I think that we haven’t properly tapped into this, especially in light of today’s technological innovations. You don’t need to be based in Africa to contribute code or strategy or even just thought-leadership. The diaspora can contribute in ways we’re not imagining yet. I speak about this in great detail in my new book, “Taking on Silicon Valley: How Africa’s Innovators Will Shape Its Future.” There is much here we need to rethink and action.
It may surprise you to learn that the problems Africa faces provide an optimal breeding ground for innovative technology, and realistic investment. Nigeria, Kenya, Ghana, South Africa, and even Ethiopia, have sustained tech industries for enough time to prove that African tech is worth investing in. Within its continental boundaries, Africa is not an oversaturated market. The narratives coming out of Africa need to entice and incentivise the role the diaspora have to play.
What’s imperative to all this is talking about our innovators and showcasing our successes. One such example is Kaakpema “KP” Yelpaala, a Ghanaian entrepreneur who now resides in Silicon Valley. He founded access.mobile in Uganda, which is a digital health company that provides affordable, and practical, tech solutions to the healthcare sector. KP was educated in the United States and graduated from both Brown and Yale universities.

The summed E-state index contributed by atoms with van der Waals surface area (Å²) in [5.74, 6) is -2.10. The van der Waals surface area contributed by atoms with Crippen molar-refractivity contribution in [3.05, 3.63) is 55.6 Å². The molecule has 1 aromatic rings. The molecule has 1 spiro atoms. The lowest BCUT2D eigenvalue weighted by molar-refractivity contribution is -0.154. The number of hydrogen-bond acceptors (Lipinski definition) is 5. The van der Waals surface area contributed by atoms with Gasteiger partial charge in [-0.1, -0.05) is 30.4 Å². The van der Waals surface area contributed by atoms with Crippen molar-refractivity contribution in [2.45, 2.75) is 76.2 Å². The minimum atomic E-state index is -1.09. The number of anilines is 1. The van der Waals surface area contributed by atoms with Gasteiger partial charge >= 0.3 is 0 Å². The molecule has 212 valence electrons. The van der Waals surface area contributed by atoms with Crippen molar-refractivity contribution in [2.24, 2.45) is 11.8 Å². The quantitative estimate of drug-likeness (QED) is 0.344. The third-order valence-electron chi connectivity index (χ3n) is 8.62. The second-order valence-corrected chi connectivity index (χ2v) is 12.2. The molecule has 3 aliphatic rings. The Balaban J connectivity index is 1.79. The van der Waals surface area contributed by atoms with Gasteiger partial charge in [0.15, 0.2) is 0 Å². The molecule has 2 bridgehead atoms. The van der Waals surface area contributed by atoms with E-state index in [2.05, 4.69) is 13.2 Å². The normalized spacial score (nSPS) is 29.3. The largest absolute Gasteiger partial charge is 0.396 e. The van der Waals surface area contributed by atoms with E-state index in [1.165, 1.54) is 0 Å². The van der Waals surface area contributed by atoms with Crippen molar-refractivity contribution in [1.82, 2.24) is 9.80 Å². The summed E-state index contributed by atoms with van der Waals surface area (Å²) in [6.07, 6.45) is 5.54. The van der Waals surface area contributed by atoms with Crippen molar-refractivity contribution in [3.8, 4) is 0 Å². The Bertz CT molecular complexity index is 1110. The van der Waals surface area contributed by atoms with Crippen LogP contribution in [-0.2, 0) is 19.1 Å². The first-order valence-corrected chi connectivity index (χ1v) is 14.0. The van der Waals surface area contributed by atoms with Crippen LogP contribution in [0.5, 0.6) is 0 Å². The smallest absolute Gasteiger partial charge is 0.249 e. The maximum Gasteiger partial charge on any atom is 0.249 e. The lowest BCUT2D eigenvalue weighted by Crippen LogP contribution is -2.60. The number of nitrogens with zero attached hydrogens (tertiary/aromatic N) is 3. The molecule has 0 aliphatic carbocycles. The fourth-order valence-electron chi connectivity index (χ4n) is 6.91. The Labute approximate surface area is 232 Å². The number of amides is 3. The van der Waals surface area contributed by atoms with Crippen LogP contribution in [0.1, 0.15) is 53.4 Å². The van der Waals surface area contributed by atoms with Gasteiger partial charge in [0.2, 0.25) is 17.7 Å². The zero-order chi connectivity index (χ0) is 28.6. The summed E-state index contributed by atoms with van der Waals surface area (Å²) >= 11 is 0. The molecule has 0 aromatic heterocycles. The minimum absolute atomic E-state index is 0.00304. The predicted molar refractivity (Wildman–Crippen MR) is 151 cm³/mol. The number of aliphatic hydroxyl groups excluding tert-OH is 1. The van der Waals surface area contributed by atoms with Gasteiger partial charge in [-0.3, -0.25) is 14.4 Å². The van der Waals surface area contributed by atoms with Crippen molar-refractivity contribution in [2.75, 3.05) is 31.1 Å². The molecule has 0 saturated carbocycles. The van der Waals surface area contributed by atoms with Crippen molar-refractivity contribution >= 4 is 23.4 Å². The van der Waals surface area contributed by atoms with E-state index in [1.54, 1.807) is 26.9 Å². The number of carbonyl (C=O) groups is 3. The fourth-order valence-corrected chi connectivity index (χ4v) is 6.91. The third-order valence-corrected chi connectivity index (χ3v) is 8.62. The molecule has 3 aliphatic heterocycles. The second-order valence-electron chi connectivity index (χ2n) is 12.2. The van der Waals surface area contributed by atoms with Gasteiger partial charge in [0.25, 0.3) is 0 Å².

His Ivy League education would’ve been advantageous in any field, but he chose to recognise the unique position he had as part of the African diaspora and invested in Africa. Utilising his network of influential colleagues and having access to funding, KP was able to identify the investment potential of a start-up in Uganda. Although access.mobile runs out of Uganda, he still lives in Silicon Valley.
The success of access.mobile is that it is now developing into other countries besides Uganda, and the technology it has developed is sought after for other emerging markets. This is the role the African diaspora can play in Africa, yet why do we find the media so silent about KP and the role he is playing? Why are we not talking more about this?